Brisbane Festival 'Classic Brisbane' with Camerata
Brisbane Festival will return in September, with a vibrant, distinctly Brisbane-led lineup to reawaken the city. We caught up with Brendan Joyce, Camerata artistic director, on their upcoming performances at BrisFest 2020.
Featuring 490 performances across 91 events (and 73 are free), BrisFest 2020 will employ 700 local artists. From theatre, cabaret, circus, dance, to jazz and classical music and a laser light show, this year’s festival is a celebration.
Camerata — Queensland’s Chamber Orchestra, will delight audiences in a live, socially-distanced quintet setting at South Bank in Brisbane Festival’s ‘Classic Brisbane’. Brendan said, “Brisbane Festival is a real shining light in our near future, because of that opportunity. It’s a great privilege to be involved in an international-quality festival like Brisbane Festival.”
The program ranges from classical masterpieces, to classic songs by Brisbane’s Savage Garden and the Go-Betweens. Brendan said the focus is “music that is inspired or written by or came from Brisbane.” There’s also a work by Brisbane composer Robert Davidson, based on poetry by Les Murray, which is an “ode to some of the iconic features of Brisbane, like the river, and the impact of World War II on the city.” Then, there’s some Mozart and Schubert, naturally. Also featured is a work by Brisbane composer John Rotar, which Camerata premiered during lockdown. Brendan said, “We recorded it from our positions of isolation. It’s called Apis Australis, because it’s about the Australian honeybee. So there’s two classical items, there’s two contemporary classical items, then there’s two pop classics, so hence ‘Classic Brisbane’.”
Camerata made their BrisFest debut in 2013. We asked Brendan what it’s like to participate in such a big, broad event, and how the festival has changed over the years. “It’s great for our profile. It’s also an artistic challenge, because you’re being marketed and publicised out to a very wide-ranging audience.” In terms of change, he has seen a shift in identity. “A silver living of the COVID situation is that Brisbane Festival has come to its own artists, living and working here in Brisbane, to create a revised festival… We’re recognising the international quality of local acts. We don’t have to be self-conscious about coming from Brisbane, we’re very proudly Brisbane and working to make our own festival. The change has been from something that’s outside of ourselves into something we have embraced and really own now. So I feel like Brisbane Festival is ours.”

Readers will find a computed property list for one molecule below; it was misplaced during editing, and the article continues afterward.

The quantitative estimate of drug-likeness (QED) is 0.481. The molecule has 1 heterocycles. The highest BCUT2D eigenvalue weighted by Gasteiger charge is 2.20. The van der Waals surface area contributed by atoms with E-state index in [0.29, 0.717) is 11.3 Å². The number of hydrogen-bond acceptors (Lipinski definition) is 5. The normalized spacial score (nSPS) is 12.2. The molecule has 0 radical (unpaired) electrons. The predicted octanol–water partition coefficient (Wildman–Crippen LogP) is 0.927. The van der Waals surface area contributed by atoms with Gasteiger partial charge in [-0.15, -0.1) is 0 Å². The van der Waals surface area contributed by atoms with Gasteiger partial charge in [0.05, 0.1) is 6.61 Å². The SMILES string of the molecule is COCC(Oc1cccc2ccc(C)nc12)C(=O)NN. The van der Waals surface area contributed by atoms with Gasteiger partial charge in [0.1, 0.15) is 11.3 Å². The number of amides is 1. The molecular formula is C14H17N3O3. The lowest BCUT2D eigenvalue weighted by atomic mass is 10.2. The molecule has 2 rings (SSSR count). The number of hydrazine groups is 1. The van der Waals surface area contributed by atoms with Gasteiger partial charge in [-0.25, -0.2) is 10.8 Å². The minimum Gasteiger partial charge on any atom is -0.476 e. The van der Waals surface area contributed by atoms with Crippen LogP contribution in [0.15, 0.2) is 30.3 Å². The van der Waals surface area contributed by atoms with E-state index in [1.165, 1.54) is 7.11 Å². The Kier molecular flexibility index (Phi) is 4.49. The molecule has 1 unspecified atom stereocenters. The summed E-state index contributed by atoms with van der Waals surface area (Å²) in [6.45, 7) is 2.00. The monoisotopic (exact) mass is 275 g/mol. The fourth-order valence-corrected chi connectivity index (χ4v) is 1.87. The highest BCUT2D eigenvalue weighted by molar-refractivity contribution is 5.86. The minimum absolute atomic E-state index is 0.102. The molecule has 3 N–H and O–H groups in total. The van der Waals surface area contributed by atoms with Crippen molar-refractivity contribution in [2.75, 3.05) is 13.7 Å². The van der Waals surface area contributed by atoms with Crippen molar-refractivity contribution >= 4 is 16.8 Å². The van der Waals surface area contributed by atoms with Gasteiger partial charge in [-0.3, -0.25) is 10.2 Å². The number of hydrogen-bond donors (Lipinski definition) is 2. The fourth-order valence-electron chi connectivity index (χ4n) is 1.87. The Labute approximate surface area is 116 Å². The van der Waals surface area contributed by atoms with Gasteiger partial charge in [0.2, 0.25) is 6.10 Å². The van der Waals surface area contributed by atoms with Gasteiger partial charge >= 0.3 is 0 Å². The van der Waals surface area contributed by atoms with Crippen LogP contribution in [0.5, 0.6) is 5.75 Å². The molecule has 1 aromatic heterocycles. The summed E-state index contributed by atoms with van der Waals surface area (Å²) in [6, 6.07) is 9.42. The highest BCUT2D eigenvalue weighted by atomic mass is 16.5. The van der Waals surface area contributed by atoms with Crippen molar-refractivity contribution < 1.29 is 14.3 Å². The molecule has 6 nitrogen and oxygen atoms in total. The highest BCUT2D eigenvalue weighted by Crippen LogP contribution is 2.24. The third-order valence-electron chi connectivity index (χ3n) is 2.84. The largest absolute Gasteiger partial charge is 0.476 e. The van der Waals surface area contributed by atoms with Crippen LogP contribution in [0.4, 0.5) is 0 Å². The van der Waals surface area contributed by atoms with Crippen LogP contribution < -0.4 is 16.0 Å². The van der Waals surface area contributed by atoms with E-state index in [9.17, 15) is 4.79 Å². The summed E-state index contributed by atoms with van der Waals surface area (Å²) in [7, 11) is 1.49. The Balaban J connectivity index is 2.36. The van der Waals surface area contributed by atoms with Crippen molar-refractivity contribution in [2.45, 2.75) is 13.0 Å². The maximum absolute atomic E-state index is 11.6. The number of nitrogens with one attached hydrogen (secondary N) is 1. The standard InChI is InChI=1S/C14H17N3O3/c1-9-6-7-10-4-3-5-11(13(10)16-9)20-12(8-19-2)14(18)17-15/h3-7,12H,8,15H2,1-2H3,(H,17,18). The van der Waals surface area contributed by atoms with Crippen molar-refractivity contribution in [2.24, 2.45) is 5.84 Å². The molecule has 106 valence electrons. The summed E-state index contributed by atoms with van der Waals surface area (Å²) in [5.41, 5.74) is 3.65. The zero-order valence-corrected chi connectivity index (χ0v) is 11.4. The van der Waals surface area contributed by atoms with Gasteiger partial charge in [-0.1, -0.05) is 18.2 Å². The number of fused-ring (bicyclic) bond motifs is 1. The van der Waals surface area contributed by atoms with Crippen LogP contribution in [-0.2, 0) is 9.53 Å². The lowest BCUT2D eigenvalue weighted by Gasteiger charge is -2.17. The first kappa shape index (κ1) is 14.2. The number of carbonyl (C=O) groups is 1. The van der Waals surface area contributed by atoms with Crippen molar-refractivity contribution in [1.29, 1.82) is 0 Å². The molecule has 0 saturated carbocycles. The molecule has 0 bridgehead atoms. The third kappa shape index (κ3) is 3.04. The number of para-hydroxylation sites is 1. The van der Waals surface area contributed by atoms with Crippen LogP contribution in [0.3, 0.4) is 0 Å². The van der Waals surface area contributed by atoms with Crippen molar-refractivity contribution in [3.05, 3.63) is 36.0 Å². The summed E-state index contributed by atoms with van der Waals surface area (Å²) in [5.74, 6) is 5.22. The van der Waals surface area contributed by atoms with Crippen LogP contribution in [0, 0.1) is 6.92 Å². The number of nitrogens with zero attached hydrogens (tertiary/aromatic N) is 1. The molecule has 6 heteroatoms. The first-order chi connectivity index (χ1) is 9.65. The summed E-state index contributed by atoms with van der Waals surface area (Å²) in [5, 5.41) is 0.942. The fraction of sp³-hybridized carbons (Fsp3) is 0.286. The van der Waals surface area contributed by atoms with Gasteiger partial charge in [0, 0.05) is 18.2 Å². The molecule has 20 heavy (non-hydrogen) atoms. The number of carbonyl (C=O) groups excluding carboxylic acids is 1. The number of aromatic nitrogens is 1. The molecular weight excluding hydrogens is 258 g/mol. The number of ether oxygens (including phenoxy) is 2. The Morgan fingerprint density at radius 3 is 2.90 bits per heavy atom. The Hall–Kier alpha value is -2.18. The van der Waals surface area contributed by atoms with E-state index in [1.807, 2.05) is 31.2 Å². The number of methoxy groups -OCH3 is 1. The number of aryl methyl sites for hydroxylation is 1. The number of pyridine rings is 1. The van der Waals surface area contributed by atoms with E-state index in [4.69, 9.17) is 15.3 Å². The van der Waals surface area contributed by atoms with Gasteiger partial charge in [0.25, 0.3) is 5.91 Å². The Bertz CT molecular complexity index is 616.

Brendan is optimistic about Brisbane’s recovery. “Every performance that we have given since severe lockdown has been sold out… The Powerhouse’s events and concerts that have happened recently have also all been sold out. Our own cabaret series with West Village has sold out. So I think the public is dying for live music and live entertainment, and never has there been a greater testament to its need than through the COVID situation.”
To close, we asked Brendan what we can look forward to from Camerata in the near future. He said they’re launching into a recording project in September, with the Brisbane-based Tibetan musician Tenzin Choegyal. “We’re hoping to come up with some nice audio recordings and online video blogs that will be coming out next year.” Camerata are continuing their 5@5 series, released digitally each Friday. They are also still hoping to go on their regional tour to Western Queensland in October. Also in October, they are performing a cabaret show at Powerhouse, and their artists-in-residence, Orava Quartet, are doing their own concert series.
Enjoy a relaxing afternoon with the Camerata quintet performing live at Brisbane Festival’s ‘Classic Brisbane’ at Southbank. It’s free!
What: Camerata — Queensland’s Chamber Orchestra, at Brisbane Festival’s ‘Classic Brisbane’, part of the ‘Street Serenades’ series
When: Sat 5 & 12 Sep, 3,4 & 5 pm. Duration: 35 minutes
Where: Rainforest Green, Southbank
How much: Free (No seating)
More info: Here.